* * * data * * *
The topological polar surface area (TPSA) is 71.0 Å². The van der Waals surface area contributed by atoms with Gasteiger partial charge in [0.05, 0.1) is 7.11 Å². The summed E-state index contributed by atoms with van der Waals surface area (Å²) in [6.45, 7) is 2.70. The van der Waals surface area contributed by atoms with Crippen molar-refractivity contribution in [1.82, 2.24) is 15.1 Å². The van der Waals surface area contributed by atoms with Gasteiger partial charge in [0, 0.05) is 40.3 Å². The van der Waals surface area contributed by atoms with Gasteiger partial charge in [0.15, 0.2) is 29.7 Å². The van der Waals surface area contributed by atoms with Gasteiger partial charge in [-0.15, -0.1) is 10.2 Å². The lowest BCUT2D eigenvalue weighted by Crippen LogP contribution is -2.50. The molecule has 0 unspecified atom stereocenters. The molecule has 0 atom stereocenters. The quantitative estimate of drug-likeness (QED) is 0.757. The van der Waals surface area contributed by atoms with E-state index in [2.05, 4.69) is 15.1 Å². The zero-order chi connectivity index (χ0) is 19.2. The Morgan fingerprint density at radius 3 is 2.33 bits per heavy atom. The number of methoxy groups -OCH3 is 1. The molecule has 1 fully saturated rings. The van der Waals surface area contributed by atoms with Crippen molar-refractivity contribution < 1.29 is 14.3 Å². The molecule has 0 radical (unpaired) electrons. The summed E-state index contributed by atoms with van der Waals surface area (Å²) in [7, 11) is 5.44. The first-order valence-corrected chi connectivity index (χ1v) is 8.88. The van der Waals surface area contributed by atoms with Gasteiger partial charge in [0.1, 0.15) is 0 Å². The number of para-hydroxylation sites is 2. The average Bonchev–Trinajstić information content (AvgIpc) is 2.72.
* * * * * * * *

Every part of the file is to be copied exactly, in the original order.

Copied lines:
The topological polar surface area (TPSA) is 71.0 Å². The van der Waals surface area contributed by atoms with Gasteiger partial charge in [0.05, 0.1) is 7.11 Å². The summed E-state index contributed by atoms with van der Waals surface area (Å²) in [6.45, 7) is 2.70. The van der Waals surface area contributed by atoms with Crippen molar-refractivity contribution in [1.82, 2.24) is 15.1 Å². The van der Waals surface area contributed by atoms with Gasteiger partial charge in [0, 0.05) is 40.3 Å². The van der Waals surface area contributed by atoms with Gasteiger partial charge in [0.15, 0.2) is 29.7 Å². The van der Waals surface area contributed by atoms with Gasteiger partial charge in [-0.15, -0.1) is 10.2 Å². The lowest BCUT2D eigenvalue weighted by Crippen LogP contribution is -2.50. The molecule has 0 unspecified atom stereocenters. The molecule has 0 atom stereocenters. The quantitative estimate of drug-likeness (QED) is 0.757. The van der Waals surface area contributed by atoms with E-state index in [2.05, 4.69) is 15.1 Å². The zero-order chi connectivity index (χ0) is 19.2. The Morgan fingerprint density at radius 3 is 2.33 bits per heavy atom. The number of methoxy groups -OCH3 is 1. The molecule has 1 fully saturated rings. The van der Waals surface area contributed by atoms with Crippen molar-refractivity contribution < 1.29 is 14.3 Å². The molecule has 0 radical (unpaired) electrons. The summed E-state index contributed by atoms with van der Waals surface area (Å²) in [7, 11) is 5.44. The first-order valence-corrected chi connectivity index (χ1v) is 8.88. The van der Waals surface area contributed by atoms with Gasteiger partial charge in [0.1, 0.15) is 0 Å². The number of para-hydroxylation sites is 2. The average Bonchev–Trinajstić information content (AvgIpc) is 2.72.